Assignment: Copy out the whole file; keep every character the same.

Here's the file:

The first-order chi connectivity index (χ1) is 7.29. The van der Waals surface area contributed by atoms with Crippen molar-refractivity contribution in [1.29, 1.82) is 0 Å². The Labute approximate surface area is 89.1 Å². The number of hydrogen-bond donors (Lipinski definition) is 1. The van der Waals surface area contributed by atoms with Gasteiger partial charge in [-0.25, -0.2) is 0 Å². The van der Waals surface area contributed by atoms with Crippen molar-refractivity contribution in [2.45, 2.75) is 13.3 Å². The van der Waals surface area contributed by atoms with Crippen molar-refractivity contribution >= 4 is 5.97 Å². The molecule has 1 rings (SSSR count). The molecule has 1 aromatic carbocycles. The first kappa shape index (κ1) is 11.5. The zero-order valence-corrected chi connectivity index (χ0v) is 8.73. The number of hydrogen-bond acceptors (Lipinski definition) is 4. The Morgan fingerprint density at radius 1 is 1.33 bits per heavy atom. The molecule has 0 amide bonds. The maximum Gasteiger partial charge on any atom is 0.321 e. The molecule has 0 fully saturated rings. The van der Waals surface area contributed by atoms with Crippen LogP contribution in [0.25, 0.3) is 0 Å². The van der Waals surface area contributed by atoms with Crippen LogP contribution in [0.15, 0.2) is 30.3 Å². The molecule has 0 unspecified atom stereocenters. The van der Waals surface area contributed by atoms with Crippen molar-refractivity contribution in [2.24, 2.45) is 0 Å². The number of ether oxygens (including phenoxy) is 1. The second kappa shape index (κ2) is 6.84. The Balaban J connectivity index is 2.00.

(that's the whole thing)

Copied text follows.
The first-order chi connectivity index (χ1) is 7.29. The van der Waals surface area contributed by atoms with Crippen molar-refractivity contribution in [1.29, 1.82) is 0 Å². The Labute approximate surface area is 89.1 Å². The number of hydrogen-bond donors (Lipinski definition) is 1. The van der Waals surface area contributed by atoms with Gasteiger partial charge in [-0.25, -0.2) is 0 Å². The van der Waals surface area contributed by atoms with Crippen molar-refractivity contribution in [2.45, 2.75) is 13.3 Å². The van der Waals surface area contributed by atoms with Crippen molar-refractivity contribution >= 4 is 5.97 Å². The molecule has 1 rings (SSSR count). The molecule has 1 aromatic carbocycles. The first kappa shape index (κ1) is 11.5. The zero-order valence-corrected chi connectivity index (χ0v) is 8.73. The number of hydrogen-bond acceptors (Lipinski definition) is 4. The Morgan fingerprint density at radius 1 is 1.33 bits per heavy atom. The molecule has 0 amide bonds. The maximum Gasteiger partial charge on any atom is 0.321 e. The molecule has 0 fully saturated rings. The van der Waals surface area contributed by atoms with Crippen LogP contribution in [0.25, 0.3) is 0 Å². The van der Waals surface area contributed by atoms with Crippen LogP contribution in [0.15, 0.2) is 30.3 Å². The molecule has 0 unspecified atom stereocenters. The van der Waals surface area contributed by atoms with Crippen molar-refractivity contribution in [2.24, 2.45) is 0 Å². The number of ether oxygens (including phenoxy) is 1. The second kappa shape index (κ2) is 6.84. The Balaban J connectivity index is 2.00.